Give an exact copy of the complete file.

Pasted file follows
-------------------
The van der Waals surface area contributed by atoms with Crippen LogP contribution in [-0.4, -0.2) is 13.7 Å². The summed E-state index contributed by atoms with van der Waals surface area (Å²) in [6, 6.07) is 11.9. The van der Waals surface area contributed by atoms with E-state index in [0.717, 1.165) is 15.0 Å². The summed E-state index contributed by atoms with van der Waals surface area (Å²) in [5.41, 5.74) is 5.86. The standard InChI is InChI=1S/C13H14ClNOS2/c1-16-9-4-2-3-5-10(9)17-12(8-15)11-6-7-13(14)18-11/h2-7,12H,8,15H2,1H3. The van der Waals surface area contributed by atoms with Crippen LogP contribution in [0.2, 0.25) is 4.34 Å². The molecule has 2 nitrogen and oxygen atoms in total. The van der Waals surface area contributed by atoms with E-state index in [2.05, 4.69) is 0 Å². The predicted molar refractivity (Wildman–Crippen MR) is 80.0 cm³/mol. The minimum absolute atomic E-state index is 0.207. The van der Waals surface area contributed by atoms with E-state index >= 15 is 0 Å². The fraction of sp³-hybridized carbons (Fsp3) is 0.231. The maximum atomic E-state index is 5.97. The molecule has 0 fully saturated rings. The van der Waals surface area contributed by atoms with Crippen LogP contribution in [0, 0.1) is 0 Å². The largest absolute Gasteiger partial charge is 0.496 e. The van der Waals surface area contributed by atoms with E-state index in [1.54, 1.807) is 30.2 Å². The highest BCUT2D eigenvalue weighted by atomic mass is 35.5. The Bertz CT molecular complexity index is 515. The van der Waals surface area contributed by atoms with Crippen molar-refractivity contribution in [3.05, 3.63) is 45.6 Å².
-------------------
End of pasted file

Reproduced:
The van der Waals surface area contributed by atoms with Crippen LogP contribution in [-0.4, -0.2) is 13.7 Å². The summed E-state index contributed by atoms with van der Waals surface area (Å²) in [6, 6.07) is 11.9. The van der Waals surface area contributed by atoms with E-state index in [0.717, 1.165) is 15.0 Å². The summed E-state index contributed by atoms with van der Waals surface area (Å²) in [5.41, 5.74) is 5.86. The standard InChI is InChI=1S/C13H14ClNOS2/c1-16-9-4-2-3-5-10(9)17-12(8-15)11-6-7-13(14)18-11/h2-7,12H,8,15H2,1H3. The van der Waals surface area contributed by atoms with Crippen LogP contribution in [0.2, 0.25) is 4.34 Å². The molecule has 2 nitrogen and oxygen atoms in total. The van der Waals surface area contributed by atoms with E-state index in [2.05, 4.69) is 0 Å². The predicted molar refractivity (Wildman–Crippen MR) is 80.0 cm³/mol. The minimum absolute atomic E-state index is 0.207. The van der Waals surface area contributed by atoms with E-state index >= 15 is 0 Å². The fraction of sp³-hybridized carbons (Fsp3) is 0.231. The maximum atomic E-state index is 5.97. The molecule has 0 fully saturated rings. The van der Waals surface area contributed by atoms with Crippen LogP contribution in [0, 0.1) is 0 Å². The largest absolute Gasteiger partial charge is 0.496 e. The van der Waals surface area contributed by atoms with E-state index in [1.54, 1.807) is 30.2 Å². The highest BCUT2D eigenvalue weighted by atomic mass is 35.5. The Bertz CT molecular complexity index is 515. The van der Waals surface area contributed by atoms with Crippen molar-refractivity contribution in [3.05, 3.63) is 45.6 Å².